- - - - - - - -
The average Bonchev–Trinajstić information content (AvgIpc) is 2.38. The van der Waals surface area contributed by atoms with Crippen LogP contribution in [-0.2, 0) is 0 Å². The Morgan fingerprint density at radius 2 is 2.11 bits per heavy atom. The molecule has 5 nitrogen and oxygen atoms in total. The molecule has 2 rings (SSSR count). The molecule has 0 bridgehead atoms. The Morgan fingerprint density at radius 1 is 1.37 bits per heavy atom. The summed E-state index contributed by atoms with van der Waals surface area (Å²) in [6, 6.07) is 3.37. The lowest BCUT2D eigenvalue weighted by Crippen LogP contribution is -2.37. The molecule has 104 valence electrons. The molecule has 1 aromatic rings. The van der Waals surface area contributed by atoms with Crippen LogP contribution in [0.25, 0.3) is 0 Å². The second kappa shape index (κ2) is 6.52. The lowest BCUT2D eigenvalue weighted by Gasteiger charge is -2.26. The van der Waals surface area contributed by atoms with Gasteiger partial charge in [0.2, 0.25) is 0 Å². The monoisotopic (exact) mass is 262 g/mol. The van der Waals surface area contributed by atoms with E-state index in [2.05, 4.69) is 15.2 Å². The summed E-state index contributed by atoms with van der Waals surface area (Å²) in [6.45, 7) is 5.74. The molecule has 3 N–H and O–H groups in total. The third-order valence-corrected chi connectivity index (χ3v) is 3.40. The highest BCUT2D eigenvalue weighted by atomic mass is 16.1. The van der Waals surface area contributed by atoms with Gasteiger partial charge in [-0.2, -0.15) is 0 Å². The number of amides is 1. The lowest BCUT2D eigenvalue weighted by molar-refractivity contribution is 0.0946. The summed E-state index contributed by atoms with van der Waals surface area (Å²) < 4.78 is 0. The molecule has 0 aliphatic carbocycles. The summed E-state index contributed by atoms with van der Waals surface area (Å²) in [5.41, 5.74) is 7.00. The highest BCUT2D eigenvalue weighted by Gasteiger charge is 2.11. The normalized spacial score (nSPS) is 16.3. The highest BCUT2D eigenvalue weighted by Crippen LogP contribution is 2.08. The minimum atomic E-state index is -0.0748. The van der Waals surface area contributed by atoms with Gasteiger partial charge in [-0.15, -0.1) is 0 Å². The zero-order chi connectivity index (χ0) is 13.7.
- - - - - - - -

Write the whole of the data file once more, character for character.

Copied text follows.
The average Bonchev–Trinajstić information content (AvgIpc) is 2.38. The van der Waals surface area contributed by atoms with Crippen LogP contribution in [-0.2, 0) is 0 Å². The Morgan fingerprint density at radius 2 is 2.11 bits per heavy atom. The molecule has 5 nitrogen and oxygen atoms in total. The molecule has 2 rings (SSSR count). The molecule has 0 bridgehead atoms. The Morgan fingerprint density at radius 1 is 1.37 bits per heavy atom. The summed E-state index contributed by atoms with van der Waals surface area (Å²) in [6, 6.07) is 3.37. The lowest BCUT2D eigenvalue weighted by Crippen LogP contribution is -2.37. The molecule has 104 valence electrons. The molecule has 1 aromatic rings. The van der Waals surface area contributed by atoms with Crippen LogP contribution in [0.25, 0.3) is 0 Å². The second kappa shape index (κ2) is 6.52. The lowest BCUT2D eigenvalue weighted by Gasteiger charge is -2.26. The van der Waals surface area contributed by atoms with Gasteiger partial charge in [0.2, 0.25) is 0 Å². The monoisotopic (exact) mass is 262 g/mol. The van der Waals surface area contributed by atoms with E-state index in [2.05, 4.69) is 15.2 Å². The summed E-state index contributed by atoms with van der Waals surface area (Å²) in [6.45, 7) is 5.74. The molecule has 3 N–H and O–H groups in total. The third-order valence-corrected chi connectivity index (χ3v) is 3.40. The highest BCUT2D eigenvalue weighted by atomic mass is 16.1. The van der Waals surface area contributed by atoms with Gasteiger partial charge in [-0.2, -0.15) is 0 Å². The number of amides is 1. The lowest BCUT2D eigenvalue weighted by molar-refractivity contribution is 0.0946. The summed E-state index contributed by atoms with van der Waals surface area (Å²) < 4.78 is 0. The molecule has 0 aliphatic carbocycles. The summed E-state index contributed by atoms with van der Waals surface area (Å²) in [5.41, 5.74) is 7.00. The highest BCUT2D eigenvalue weighted by Gasteiger charge is 2.11. The normalized spacial score (nSPS) is 16.3. The highest BCUT2D eigenvalue weighted by Crippen LogP contribution is 2.08. The minimum atomic E-state index is -0.0748. The van der Waals surface area contributed by atoms with Gasteiger partial charge in [-0.15, -0.1) is 0 Å². The zero-order chi connectivity index (χ0) is 13.7.